(pp. 45-62)
      Kim Reimann

      Over the past several decades, the environmental protest movement in Japan has undergone various ebbs and flows. After very high levels of activism at the local level in the 1960s and early 1970s, it entered a period of relative quiet in the late 1970s through the mid-1980s. From the late 1980s, however, a new wave of environment-related activism appeared that continues to the present and is richly detailed in this volume. In this most recent wave, new forms of activism have blossomed, and the environmental movement in Japan appears to have entered a new phase. When reviewing the protest campaigns...

  6. Part II: Protesting the Effects of Nuclear Radiation and Chemical Weapons

    • Chapter 5 Citizen Activism and the Nuclear Industry in Japan: After the Tokai Village Disaster
      (pp. 65-74)
      Nathalie Cavasin

      By the 1990s, several accidents at Japan’s nuclear power plant facilities had occurred, all posing serious threats. International criticism of the management of Japan’s nuclear program became pronounced. In Japan, the public concern about the safety of nuclear power has risen particularly after the two major 1990s accidents: the December 1995 sodium leak at the Monju (Fukui Prefecture) fast-breeder reactor and the September 1999 accident in Tokai Village (Ibaraki Prefecture) involving the uranium reconversion plant (see Cavasin 2002; and figure 5.1). Several other accidents occurred in Japan in nuclear plants after the Tokai disaster (Masuzoe 2000; Mukaidani 2000). For example,...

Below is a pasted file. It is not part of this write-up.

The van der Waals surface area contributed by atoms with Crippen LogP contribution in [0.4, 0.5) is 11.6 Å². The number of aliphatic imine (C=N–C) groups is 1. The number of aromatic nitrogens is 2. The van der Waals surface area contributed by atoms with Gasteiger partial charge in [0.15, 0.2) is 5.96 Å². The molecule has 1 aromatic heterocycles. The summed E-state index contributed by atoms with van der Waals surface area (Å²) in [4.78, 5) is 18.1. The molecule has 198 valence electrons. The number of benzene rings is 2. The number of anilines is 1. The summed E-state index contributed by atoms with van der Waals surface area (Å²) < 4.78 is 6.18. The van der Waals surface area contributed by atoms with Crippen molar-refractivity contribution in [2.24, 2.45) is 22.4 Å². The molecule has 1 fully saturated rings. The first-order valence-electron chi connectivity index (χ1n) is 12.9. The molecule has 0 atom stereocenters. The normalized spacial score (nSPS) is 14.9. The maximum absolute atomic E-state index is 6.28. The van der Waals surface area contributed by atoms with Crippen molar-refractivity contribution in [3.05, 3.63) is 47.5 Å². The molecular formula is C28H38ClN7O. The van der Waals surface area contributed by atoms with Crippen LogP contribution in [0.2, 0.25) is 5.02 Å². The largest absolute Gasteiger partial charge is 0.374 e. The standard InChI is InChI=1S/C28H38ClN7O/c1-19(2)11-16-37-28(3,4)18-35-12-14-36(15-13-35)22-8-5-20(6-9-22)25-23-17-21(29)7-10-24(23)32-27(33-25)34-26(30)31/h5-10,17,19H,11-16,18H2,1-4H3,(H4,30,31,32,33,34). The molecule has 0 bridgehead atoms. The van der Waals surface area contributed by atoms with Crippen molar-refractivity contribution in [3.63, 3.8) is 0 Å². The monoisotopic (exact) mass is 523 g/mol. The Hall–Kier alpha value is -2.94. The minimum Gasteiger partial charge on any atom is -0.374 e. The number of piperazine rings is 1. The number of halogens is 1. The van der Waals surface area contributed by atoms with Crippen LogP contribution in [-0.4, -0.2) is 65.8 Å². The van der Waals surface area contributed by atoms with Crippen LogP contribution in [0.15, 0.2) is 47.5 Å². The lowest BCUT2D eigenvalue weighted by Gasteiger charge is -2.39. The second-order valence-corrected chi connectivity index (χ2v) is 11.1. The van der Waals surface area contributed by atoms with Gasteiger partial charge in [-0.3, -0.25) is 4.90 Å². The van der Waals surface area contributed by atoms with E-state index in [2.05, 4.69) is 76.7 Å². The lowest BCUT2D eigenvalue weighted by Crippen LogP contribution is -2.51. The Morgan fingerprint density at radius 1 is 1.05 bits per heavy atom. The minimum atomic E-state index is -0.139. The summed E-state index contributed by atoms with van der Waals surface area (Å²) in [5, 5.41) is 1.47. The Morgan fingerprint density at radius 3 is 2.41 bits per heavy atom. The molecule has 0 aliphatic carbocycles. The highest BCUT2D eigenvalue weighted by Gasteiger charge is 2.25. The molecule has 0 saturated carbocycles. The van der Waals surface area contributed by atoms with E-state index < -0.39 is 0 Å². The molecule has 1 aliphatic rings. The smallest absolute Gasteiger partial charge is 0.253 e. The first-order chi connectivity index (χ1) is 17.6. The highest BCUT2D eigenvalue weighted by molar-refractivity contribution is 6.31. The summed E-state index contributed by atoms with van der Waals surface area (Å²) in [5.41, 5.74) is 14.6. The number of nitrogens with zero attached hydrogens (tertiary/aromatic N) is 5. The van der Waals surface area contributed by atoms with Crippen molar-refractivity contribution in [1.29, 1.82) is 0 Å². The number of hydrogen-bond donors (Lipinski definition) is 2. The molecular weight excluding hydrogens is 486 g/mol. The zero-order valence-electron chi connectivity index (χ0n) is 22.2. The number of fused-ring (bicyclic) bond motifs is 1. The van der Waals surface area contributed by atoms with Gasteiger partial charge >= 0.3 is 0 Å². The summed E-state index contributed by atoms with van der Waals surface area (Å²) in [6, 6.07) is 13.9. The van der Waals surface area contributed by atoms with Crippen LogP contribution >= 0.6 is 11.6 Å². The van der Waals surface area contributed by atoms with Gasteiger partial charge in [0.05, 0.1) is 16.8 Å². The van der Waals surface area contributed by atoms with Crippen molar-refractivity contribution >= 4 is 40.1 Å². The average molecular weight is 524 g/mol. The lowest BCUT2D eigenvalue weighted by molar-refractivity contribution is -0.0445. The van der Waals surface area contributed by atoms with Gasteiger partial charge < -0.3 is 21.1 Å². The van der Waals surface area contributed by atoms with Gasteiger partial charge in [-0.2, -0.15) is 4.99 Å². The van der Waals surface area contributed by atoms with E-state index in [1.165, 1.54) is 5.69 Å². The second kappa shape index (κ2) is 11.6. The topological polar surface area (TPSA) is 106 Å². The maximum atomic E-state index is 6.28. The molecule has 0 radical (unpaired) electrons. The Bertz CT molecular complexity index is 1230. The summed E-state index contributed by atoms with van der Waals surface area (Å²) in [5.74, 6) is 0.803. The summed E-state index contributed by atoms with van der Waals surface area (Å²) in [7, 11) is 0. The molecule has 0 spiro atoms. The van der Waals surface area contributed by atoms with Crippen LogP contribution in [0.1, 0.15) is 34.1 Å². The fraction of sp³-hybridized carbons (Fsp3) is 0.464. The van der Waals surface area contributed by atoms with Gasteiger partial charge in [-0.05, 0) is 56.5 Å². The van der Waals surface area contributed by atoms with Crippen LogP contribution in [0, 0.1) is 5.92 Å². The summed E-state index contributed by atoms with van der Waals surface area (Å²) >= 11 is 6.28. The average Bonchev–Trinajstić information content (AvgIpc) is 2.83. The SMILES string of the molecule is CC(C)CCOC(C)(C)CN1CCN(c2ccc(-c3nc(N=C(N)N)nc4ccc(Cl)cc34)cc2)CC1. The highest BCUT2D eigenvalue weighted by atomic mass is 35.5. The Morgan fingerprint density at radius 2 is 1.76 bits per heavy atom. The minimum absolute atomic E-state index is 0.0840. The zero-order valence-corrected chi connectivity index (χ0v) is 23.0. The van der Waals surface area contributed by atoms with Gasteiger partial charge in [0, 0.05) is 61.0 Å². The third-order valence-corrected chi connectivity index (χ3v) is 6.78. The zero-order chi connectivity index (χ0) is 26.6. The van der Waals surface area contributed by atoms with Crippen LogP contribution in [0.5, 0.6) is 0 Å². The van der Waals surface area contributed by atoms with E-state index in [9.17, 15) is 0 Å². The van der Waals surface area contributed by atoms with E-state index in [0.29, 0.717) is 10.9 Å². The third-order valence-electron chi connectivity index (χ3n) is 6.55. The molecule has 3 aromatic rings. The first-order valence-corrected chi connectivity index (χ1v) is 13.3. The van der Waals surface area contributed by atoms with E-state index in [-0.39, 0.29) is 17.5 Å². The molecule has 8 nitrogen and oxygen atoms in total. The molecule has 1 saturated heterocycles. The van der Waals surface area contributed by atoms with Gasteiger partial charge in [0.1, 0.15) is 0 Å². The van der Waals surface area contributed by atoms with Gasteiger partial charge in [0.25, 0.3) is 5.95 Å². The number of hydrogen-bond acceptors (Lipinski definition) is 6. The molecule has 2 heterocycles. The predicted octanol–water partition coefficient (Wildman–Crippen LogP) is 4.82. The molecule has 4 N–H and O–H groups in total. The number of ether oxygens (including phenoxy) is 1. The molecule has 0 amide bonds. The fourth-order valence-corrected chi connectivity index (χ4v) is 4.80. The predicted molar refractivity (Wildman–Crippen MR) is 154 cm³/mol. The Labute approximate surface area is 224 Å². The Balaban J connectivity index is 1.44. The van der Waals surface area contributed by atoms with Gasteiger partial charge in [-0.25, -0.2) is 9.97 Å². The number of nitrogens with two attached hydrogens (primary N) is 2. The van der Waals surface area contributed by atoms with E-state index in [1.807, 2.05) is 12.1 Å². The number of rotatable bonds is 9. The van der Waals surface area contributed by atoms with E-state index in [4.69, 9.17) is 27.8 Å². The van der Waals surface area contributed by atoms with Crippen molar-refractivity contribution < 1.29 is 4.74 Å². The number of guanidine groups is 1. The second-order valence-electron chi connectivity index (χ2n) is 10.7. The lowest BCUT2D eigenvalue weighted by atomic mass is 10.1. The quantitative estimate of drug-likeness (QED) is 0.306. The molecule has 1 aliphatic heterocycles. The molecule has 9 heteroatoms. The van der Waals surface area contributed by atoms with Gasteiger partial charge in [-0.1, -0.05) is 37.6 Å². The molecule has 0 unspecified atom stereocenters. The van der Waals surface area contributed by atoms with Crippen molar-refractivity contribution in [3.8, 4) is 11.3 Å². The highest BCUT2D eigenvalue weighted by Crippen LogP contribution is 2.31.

• Chapter 6 Citizen Advisory Boards and the Cleanup of the U.S. Nuclear Weapons Complex: Public Participation or Public Relations Ploy?
      (pp. 75-110)
      John J. Metz

      By 1990, the environmental and safety failures of its past operations had come to haunt the U.S. Department of Energy (DOE) and its complex of nuclear weapons–producing factories (see figure 6.1).¹ The 1980s had been a busy time at the complex. The military buildup of the Reagan administration had doubled production in an aging and technologically complicated system (Cochran, Arkin, Norris, and Hoenig 1987a, 3–4; OTA 1991; Makhijani, Hu, and Yih 1995; DOE 1995). The total absence of outside oversight and a stunning lack of concern about the disposal of nuclear and toxic wastes during four decades of...

    • Chapter 7 Grassroots Environmental Opposition to Chemical Weapons Incineration in Central Kentucky: A Success Story
      (pp. 111-128)
      David Zurick